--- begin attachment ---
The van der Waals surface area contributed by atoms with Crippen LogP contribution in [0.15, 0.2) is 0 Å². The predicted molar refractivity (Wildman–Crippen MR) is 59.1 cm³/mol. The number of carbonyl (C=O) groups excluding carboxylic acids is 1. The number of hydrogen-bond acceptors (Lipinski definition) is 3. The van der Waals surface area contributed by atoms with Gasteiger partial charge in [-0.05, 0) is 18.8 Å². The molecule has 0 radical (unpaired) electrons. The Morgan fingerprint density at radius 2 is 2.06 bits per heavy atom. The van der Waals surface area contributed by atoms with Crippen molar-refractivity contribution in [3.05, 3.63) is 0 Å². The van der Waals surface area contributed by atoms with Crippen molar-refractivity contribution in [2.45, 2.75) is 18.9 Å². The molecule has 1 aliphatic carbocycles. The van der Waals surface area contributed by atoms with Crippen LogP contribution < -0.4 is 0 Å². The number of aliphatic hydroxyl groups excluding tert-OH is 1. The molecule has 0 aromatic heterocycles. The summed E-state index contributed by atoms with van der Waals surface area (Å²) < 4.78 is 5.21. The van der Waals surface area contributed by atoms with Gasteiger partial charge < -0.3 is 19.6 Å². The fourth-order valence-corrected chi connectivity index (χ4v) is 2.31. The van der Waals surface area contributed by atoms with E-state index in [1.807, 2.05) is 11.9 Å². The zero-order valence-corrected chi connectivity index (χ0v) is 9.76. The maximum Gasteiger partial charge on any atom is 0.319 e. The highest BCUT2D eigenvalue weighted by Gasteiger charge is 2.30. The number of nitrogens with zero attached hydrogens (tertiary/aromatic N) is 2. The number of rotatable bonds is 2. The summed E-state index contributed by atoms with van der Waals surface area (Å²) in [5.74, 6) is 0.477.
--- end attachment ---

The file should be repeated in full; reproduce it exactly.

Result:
The van der Waals surface area contributed by atoms with Crippen LogP contribution in [0.15, 0.2) is 0 Å². The predicted molar refractivity (Wildman–Crippen MR) is 59.1 cm³/mol. The number of carbonyl (C=O) groups excluding carboxylic acids is 1. The number of hydrogen-bond acceptors (Lipinski definition) is 3. The van der Waals surface area contributed by atoms with Gasteiger partial charge in [-0.05, 0) is 18.8 Å². The molecule has 0 radical (unpaired) electrons. The Morgan fingerprint density at radius 2 is 2.06 bits per heavy atom. The van der Waals surface area contributed by atoms with Crippen molar-refractivity contribution in [3.05, 3.63) is 0 Å². The van der Waals surface area contributed by atoms with Crippen molar-refractivity contribution in [2.45, 2.75) is 18.9 Å². The molecule has 1 aliphatic carbocycles. The van der Waals surface area contributed by atoms with Crippen LogP contribution < -0.4 is 0 Å². The number of aliphatic hydroxyl groups excluding tert-OH is 1. The molecule has 0 aromatic heterocycles. The summed E-state index contributed by atoms with van der Waals surface area (Å²) < 4.78 is 5.21. The van der Waals surface area contributed by atoms with Gasteiger partial charge < -0.3 is 19.6 Å². The fourth-order valence-corrected chi connectivity index (χ4v) is 2.31. The van der Waals surface area contributed by atoms with E-state index in [1.807, 2.05) is 11.9 Å². The zero-order valence-corrected chi connectivity index (χ0v) is 9.76. The maximum Gasteiger partial charge on any atom is 0.319 e. The highest BCUT2D eigenvalue weighted by Gasteiger charge is 2.30. The number of nitrogens with zero attached hydrogens (tertiary/aromatic N) is 2. The number of rotatable bonds is 2. The summed E-state index contributed by atoms with van der Waals surface area (Å²) in [5.74, 6) is 0.477.